Championed by artists like vocalist Lila Downs, the intermittently Oaxaca-raised daughter of Mixtec cabaret singer Anita Sanchez, the band has compiled a vivid repertoire of tunes played by the Mixeteca orchestras that traveled the region in the middle decades of the 20th century. Sounds infiltrated from the north and south, and often hung around in Oaxaca long after they went out of fashion elsewhere, like the jaunty Charleston which figures in some Pasatono pieces. But Pasatono’s latest album, Maroma, is something of a departure. Drawing on the music that accompanies Oaxacan circuses, it’s an intoxicating mix of influences such as jazz, polka, chilena and cumbia. … Continue reading »
HOLIDAY MEAL Each year, dozens — and sometimes hundreds — of student volunteers come to school on a Saturday to serve the community’s homeless and low-income families a hot meal. With Bay Area housing in crisis, plenty of people could use the extra plate of food and holiday cheer this year. The annual Berkeley High Holiday Meal is Saturday, Dec. 13, and there’s still time to help. The event depends on donations — of food, funds, clothes, books, and toys. In past years they’ve collected thousands of pounds of canned goods. Fresh food donations will also be happily accepted on Friday, 4 p.m.-7 p.m. and Saturday 8 a.m.-1 p.m. at the main entrance to BHS on Milvia and Allston. Tax-deductible monetary donations are accepted in cash or as checks written to “BHS Student Activities” with “Holiday Meal” in the memo line. Email John Villavicencio email@example.com or (510) 644-8990 with questions. … Continue reading »
Until yesterday, UC Berkeley junior Franchesca Cavagnaro had never been to a protest. While walking on the Cal campus Wednesday afternoon, she came across a crowd, many hundreds-strong, of demonstrators gathered on the steps of Sproul Hall. She liked what she saw and knew she wanted to be part of it. She joined the group as they marched to the Campanile.
Despite the location, the protesters were not Cal students. They were all Berkeley High students who, as part of an event, carefully organized by the school’s Black Student Union, had walked off their downtown campus at 2:30 p.m., skipping the last class of the day, in order to make their voices heard in the uproar over the recent police-related deaths of young black men. … Continue reading »
By Frances Dinkelspiel and Tracey Taylor
The Berkeley Police Department deliberately held back from using tear gas during the protests Sunday night under orders from City Manager Christine Daniel, according to city officials.
Mayor Tom Bates said Monday that he and other Berkeley City Council members had been disturbed by the aggressive tone of the demonstrations Saturday night, when Berkeley police shot rubber bullets, other projectiles, and tear gas at hundreds of demonstrators who refused to leave Telegraph Avenue. He conveyed this concern to Daniel, who apparently was also concerned. She then told Berkeley police to refrain from using tear gas unless absolutely necessary.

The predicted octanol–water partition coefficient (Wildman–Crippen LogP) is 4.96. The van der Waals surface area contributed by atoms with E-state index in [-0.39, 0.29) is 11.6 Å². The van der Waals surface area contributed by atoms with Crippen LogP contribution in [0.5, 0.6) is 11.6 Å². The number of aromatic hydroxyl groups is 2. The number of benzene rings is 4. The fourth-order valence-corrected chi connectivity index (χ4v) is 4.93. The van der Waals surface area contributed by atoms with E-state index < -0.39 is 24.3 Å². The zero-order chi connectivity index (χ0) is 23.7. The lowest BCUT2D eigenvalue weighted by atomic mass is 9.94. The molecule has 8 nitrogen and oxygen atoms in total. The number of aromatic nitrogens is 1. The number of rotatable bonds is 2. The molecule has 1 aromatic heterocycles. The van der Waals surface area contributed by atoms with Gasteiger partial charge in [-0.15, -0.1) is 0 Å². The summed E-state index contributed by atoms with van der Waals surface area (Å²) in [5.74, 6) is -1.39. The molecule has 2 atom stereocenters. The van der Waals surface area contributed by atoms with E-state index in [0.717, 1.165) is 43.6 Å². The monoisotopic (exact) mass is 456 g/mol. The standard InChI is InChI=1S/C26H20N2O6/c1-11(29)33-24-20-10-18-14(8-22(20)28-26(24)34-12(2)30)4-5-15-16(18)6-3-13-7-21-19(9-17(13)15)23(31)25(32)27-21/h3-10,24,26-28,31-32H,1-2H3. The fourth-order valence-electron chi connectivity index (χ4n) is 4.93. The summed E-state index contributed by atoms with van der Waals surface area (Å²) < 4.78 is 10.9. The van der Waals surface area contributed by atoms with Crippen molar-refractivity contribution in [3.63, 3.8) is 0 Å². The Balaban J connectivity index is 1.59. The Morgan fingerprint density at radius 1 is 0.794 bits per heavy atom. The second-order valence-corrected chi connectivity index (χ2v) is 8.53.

Protesters smashed more than a dozen windows and sprayed graffiti on businesses up and down Shattuck Avenue, as well others on Telegraph Avenue, Sunday night. While a few businesses were damaged in the Saturday protests, including Wells Fargo Bank on San Pablo Avenue and Radio Shack on Shattuck, which was hit both nights, the damage was more severe the night of the stepped-back police response.
We regarded “the use of tear gas to be questionable,” said Bates. “We didn’t want to see it happen again unless absolutely necessary…. There was a backing off.” … Continue reading »
Berkeleyside is continuing its coverage of the protests and riots that took place in Berkeley this past weekend. Read our minute-by minute reporting of Saturday’s protests, and Sunday’s protests, which includes photos and videos. Watch videos on our YouTube channel. Catch up with our live coverage on Twitter.
Look out for more reporting in the hours to come.
Here we present some of the many dramatic photographs taken of the events that unfolded on Saturday Dec. 6 and Sunday Dec. 7, and into the early hours of Monday Dec. 8. … Continue reading »
HOLIDAY TREE LIGHTING Thanksgiving is behind us, and the winter holidays are just around the corner. Downtown Berkeley is kicking off the season with its third annual Holiday Tree Lighting Celebration. It’s exactly what it sounds like — plus baked goods, holiday crafts for kids, and live music from the Berkeley Chamber Singers. Gather at the downtown BART Plaza on Friday, Dec. 5 from 5:30 p.m. to 6:30 p.m to participate. Check in on Yelp for a free gift. Berkeleyside is a sponsor of the event. … Continue reading »
The proposal by Berkeley developers Hudson MacDonald to buy the downtown Berkeley Post Office has fallen through after they were unable to reach agreement with the Post Office on a deal.
Meanwhile, police from the U.S. Postal Inspection Service prompted an orderly clearance of parts of the makeshift encampment at Berkeley’s main Post Office Thursday morning. Protesters, who call themselves Berkeley Post Office Defenders, and a homeless advocacy group, First They Came for the Homeless, have been camped around the building for four weeks.
According to a spokesperson for the U.S. Postal Inspection Service, officers provided protesters with a list of federal regulations and criminal statutes that prohibit the encampment. No arrests were made. … Continue reading »
Molly Ivins (1944-2007) was a beloved Texas newspaper columnist, political commentator, author and humorist. And her perspicacious wit comes through loud and clear, despite Kathleen Turner’s somewhat mixed performance in this one-woman show at the Berkeley Rep.
Ivins was famous for her bright and brash personality, her acerbic sharpness, her liberal leanings, and her continued amazement and amusement with the folly and foolhardiness of Republican politicians in general, and Texas Republican politicians in particular. She was the first to call our 43rd president, George W. Bush, “shrub.”
Early in her career, Ivins was hired by the New York Times (1976-1982), when it sought a writer who was not as staid and dull as its normal hires. Her two claims to fame there were her 1977 obituary of Elvis Presley, and her article about a “community chicken-killing festival” in New Mexico, which she referred to as a “gang-pluck.” … Continue reading »